Inflation May Be Worse Than We Think
By DAVID RANSON
Amid Wall Street's recession panic, the latest official inflation news has received less attention than usual. The "headline" consumer price index (CPI) for the year ending in January was up 4.3%, the third consecutive monthly reading above 4%. This has been easy to attribute to rising energy costs, for which the blame is often misplaced on foreigners and oil companies. But as I've argued on this page in the past, the real problem is the sick dollar.
The "core" CPI that excludes energy and food shows a 12-month rise of 2.5%. Though higher than the Federal Reserve's so-called comfort zone, that's not yet dramatic enough to dominate the headlines -- or to hold the Fed back from responding to the pain that its primary constituency, the banking community, is going through. Reinforced by intense pressure from Congress, the banking panic has compelled the Fed to take its eye off inflation. Rates have been reduced by more than two percentage points, and more cuts are expected.
While the practice of excluding energy and food costs to glimpse the "underlying" rate of inflation meets a lot of skepticism, the official consumer-price picture still keeps everyone guessing. The root of the confusion is the fact that the prices consumers actually pay change far more quickly than the CPI.
The CPI utilizes what is, in effect, a form of historical cost accounting. Its shelter component, which carries the greatest weight, is designed to reflect the average monthly cost to households who moved into their living space at a wide range of times dating many years back in the past.
Other components are based on price "menus" published by retailers or fees set by public authorities, neither of which changes frequently. In the financial markets, only prices from recent transactions would provide timely information. But government agencies are comfortable with cheaper and backward-looking data.
The most timely figures come from the commodity markets, where prices are transparent and reflect conditions in the immediate present. Yet commentators tend to discount volatile data like energy and food prices when they assess the "underlying" rate of inflation. This is a big mistake.
Markets look forward, while government surveys of the cost of living are a rearview mirror. A little "indicator analysis" shows that commodity prices, far from reverting quickly back to the mean, are early-warning indicators of the future CPI. Last year's large increases in energy and food imply that consumer-price inflation is going to be much closer to today's "headline" rate of 4.3% than the "core" rate of 2.5%.
Why does this matter? The accompanying graph shows how rapidly the purchasing power of income declines from an ongoing inflation of 4%. After nine years, an income of $100,000 is worth only $70,000. After 17 years its purchasing power has been cut in half, and after 30 years by about 70%.
The cumulative loss of purchasing power if inflation persists above 4% is an awesome prospect that is surely going to be unacceptable. When the Fed gets its eye back on the inflation ball, a return to higher interest rates will not be far behind.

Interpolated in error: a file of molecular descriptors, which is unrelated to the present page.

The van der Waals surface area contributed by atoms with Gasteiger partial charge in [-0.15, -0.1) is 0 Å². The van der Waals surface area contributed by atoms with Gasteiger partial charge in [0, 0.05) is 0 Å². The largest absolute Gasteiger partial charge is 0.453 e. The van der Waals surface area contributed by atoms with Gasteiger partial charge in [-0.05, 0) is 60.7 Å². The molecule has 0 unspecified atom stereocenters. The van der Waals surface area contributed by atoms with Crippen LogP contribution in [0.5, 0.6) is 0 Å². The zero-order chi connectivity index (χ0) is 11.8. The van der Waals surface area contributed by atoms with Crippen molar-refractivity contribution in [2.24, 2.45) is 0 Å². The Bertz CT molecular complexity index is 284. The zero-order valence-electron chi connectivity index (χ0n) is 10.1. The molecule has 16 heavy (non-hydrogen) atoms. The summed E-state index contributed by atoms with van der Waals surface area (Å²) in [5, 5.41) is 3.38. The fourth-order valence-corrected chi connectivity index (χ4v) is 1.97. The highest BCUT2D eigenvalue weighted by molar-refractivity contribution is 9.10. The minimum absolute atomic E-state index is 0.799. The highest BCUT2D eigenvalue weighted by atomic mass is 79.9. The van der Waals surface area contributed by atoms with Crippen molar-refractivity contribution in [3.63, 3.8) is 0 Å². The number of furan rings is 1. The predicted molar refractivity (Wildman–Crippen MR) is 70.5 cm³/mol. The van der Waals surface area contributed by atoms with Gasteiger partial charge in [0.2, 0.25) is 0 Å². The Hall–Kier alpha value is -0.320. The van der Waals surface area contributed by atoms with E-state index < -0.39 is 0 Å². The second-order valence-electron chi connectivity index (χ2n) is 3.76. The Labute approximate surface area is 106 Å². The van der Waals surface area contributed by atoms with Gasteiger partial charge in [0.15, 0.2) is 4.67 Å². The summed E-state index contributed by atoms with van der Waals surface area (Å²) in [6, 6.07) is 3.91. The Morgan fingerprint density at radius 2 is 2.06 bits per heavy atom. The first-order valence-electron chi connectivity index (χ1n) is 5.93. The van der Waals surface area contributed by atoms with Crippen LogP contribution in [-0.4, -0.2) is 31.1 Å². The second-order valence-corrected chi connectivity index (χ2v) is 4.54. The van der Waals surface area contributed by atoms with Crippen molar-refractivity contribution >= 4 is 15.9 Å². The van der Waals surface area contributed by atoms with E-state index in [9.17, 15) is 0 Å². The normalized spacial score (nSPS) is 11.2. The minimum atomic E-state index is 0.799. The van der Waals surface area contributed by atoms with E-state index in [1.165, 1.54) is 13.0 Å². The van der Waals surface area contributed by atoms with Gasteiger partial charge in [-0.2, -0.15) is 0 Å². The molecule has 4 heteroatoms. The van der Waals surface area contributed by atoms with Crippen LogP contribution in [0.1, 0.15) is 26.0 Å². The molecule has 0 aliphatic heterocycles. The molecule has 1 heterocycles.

But worse may be yet to come. While commodities like energy and food are leading indicators of the CPI, precious metals like gold are, in turn, leading indicators of energy and food. It's sobering to note that precious-metals prices this year are running more than 30% ahead of where they were a year ago. The situation evokes one of Johnny Cash's songs, "Five Feet High and Rising."
Historically, CPI inflation is more closely related to prior changes in the price of gold than most people realize. The correlation is obscured by great differences in short-term behavior -- the price of gold is notoriously volatile, while the CPI is very slow-moving. It's therefore necessary to take account of gold-price changes over a multi-year time frame.
There is a remarkable parallel between annual CPI inflation and the cumulative change in the price of gold measured from eight years before. A similar graph could be plotted for silver, and the parallel can also be seen in cross-section by comparing countries over time with varying degrees of currency instability.
Historical CPI data in the U.S. are complicated by occasional changes in the methodology the government uses to calculate the index. In the late 1990s, one of these changes reduced the reported inflation rate significantly. But taken as a whole, the relationship suggests my following rule of thumb to estimate CPI inflation at any time: Divide the percentage change in the gold price from eight years in the past by 80, and add three. This rule of thumb has largely worked over the past several decades. In the last eight years the price of gold has risen 225%. The rule therefore comes out with an answer that puts inflation a lot closer to 6% than 4%.
Commodity prices provide what may be the most pertinent information for anticipating how high CPI inflation is going to get. Even if the gold boom suddenly ends, which I doubt it will, 4% inflation looks very much on the low side. Higher ground, anyone?
Mr. Ranson is head of research at H. C. Wainwright & Co. Economics.